- Jaime Moore, Not Just a Girl
This is awesome!
These are beautiful! They look much healthier than my mini me micro planty things that went through a battering when I put them next to an open window on a windy day
getting obsessed with Say The Same Thing and Grand Designs during a massive assessment bloc was a very bad bad bad idea
“ A person of color may have race prejudice, but until most of Congress, state, provincial, and local governments, the Pentagon, the FBI, CIA, all major industries, the Stock Exchange, Fortune 500 members, the educational system, health care system, the International Monetary Fund, the armed forces, and the police force are all operated and controlled by people of color and their cultural values, we do not have the kind of power that it takes to be racist toward anyone. Similarly, ‘reverse racism,’ within the context of present society, is a contradiction in terms. ”
Amoja Three Rivers
I stumbled across this in the comments section of this fantastic article, ‘Why Reverse Racism isn’t Real’
Possibly the coolest animal out, the Muriqui, otherwise known as the woolly spider monkey, is “an unusually peaceful primate: Instead of fighting over females, the male wooly spider monkeys patiently wait to mate, allowing females to choose partners without the violence other female primates risk.” The males also spend heaps of time with each other without getting antsy and aggressive over feeling the need to prove who is alpha. Annnd they are also polygamous. How cool.
It can be spotted in Brazil, nodding along to the Return of the Space Cowboy. Sadly it is also pretty endangered. (via Take Part)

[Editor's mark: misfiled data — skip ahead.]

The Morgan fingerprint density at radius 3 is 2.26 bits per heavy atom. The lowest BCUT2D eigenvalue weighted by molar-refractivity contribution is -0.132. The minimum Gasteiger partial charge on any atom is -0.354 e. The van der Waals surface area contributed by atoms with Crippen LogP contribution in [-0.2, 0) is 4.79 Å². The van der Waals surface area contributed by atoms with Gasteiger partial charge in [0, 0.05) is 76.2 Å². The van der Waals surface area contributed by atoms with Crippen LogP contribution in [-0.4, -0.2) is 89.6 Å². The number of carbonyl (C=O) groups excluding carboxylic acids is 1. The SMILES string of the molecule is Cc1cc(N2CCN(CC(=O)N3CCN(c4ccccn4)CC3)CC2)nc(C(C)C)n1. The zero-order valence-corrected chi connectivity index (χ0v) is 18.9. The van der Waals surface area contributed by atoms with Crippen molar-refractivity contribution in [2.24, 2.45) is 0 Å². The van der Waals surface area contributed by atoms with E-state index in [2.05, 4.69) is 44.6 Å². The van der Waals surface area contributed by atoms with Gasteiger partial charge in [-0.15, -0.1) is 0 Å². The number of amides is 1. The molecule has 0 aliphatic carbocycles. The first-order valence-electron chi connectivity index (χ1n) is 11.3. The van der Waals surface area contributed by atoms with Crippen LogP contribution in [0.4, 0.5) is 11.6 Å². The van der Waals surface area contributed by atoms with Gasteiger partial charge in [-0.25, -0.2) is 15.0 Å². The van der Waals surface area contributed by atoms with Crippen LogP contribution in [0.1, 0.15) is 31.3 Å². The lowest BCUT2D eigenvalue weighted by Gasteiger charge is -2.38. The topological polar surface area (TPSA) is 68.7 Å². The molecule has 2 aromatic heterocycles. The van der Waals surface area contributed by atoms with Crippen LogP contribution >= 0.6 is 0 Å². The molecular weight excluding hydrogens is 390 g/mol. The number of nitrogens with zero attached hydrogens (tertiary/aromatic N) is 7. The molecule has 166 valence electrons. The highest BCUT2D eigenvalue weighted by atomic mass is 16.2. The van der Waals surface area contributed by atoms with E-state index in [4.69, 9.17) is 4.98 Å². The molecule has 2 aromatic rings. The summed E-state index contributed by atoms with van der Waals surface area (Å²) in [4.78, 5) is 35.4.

Chinese farmer Yang Chuanye makes a charcoal portrait of Chairman Mao Zedong, in Jishan county, Shanxi province. Yang, 62, started making charcoal paintings when he was 20. Apart from painting portraits of former and current Chinese leaders, Yang also paints portraits of deceased people from his county.
(via Guardian, Photograph: REUTERS)
“ Despite the fact that privileged people have benefited from an unfair advantage in society, they are often preoccupied with being treated “fairly” in the context of reconciliation work. They believe that they have a right to be heard. They also believe they have the right to a clean slate; they don’t want past injustices (either individual or societal) to negatively affect the current reconciliation work. In addition, they believe that they have a right to be treated graciously; in other words, the oppressed person must refrain from sounding angry when expressing him or herself and must communicate in a way that is comforting to the privileged person[ii]. If any of these “rights” are violated, privileged people often bolt from the reconciliation context. ”
By way of paleoillustration:
The Pinhole Eye of the Nautilus, by Marc Gosselin:
“The Nautilus is the only animal on the planet with pinhole eyes.”
The Nautilus has been such a source of inspiration that a new science magazine was named after it. Nautilus “weaves leading-edge science, culture and philosophy into a single story told by the world’s leading thinkers and writers.” [KSJ]
The mighty Nautilus, it’s a beauty that continues to inspire.